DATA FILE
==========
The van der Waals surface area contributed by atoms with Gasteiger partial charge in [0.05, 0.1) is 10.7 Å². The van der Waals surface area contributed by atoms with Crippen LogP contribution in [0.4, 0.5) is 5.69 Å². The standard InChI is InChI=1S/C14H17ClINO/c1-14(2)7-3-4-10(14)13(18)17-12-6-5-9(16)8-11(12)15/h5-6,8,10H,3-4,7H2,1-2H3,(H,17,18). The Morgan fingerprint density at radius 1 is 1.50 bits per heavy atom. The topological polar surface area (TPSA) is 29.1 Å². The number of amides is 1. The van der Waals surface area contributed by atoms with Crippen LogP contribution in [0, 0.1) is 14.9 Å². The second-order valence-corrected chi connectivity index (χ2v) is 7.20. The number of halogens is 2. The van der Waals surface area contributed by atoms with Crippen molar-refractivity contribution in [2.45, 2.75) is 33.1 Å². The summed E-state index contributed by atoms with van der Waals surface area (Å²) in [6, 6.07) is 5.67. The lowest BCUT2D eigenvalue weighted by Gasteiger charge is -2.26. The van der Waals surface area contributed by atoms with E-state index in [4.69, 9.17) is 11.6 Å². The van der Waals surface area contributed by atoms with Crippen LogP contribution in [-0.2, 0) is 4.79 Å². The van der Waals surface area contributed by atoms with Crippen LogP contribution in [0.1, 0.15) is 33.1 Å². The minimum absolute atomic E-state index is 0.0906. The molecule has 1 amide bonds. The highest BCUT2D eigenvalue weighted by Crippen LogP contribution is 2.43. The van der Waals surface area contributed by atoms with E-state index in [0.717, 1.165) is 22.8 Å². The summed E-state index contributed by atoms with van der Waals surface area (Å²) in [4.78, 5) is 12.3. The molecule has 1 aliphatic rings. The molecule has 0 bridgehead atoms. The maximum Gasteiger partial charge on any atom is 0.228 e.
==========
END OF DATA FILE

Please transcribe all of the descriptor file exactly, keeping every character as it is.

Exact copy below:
The van der Waals surface area contributed by atoms with Gasteiger partial charge in [0.05, 0.1) is 10.7 Å². The van der Waals surface area contributed by atoms with Crippen LogP contribution in [0.4, 0.5) is 5.69 Å². The standard InChI is InChI=1S/C14H17ClINO/c1-14(2)7-3-4-10(14)13(18)17-12-6-5-9(16)8-11(12)15/h5-6,8,10H,3-4,7H2,1-2H3,(H,17,18). The Morgan fingerprint density at radius 1 is 1.50 bits per heavy atom. The topological polar surface area (TPSA) is 29.1 Å². The number of amides is 1. The van der Waals surface area contributed by atoms with Crippen LogP contribution in [0, 0.1) is 14.9 Å². The second-order valence-corrected chi connectivity index (χ2v) is 7.20. The number of halogens is 2. The van der Waals surface area contributed by atoms with Crippen molar-refractivity contribution in [2.45, 2.75) is 33.1 Å². The summed E-state index contributed by atoms with van der Waals surface area (Å²) in [6, 6.07) is 5.67. The lowest BCUT2D eigenvalue weighted by Gasteiger charge is -2.26. The van der Waals surface area contributed by atoms with E-state index in [4.69, 9.17) is 11.6 Å². The van der Waals surface area contributed by atoms with Crippen LogP contribution in [-0.2, 0) is 4.79 Å². The van der Waals surface area contributed by atoms with Crippen LogP contribution in [0.1, 0.15) is 33.1 Å². The minimum absolute atomic E-state index is 0.0906. The molecule has 1 amide bonds. The highest BCUT2D eigenvalue weighted by Crippen LogP contribution is 2.43. The van der Waals surface area contributed by atoms with E-state index in [0.717, 1.165) is 22.8 Å². The summed E-state index contributed by atoms with van der Waals surface area (Å²) in [4.78, 5) is 12.3. The molecule has 1 aliphatic rings. The molecule has 0 bridgehead atoms. The maximum Gasteiger partial charge on any atom is 0.228 e.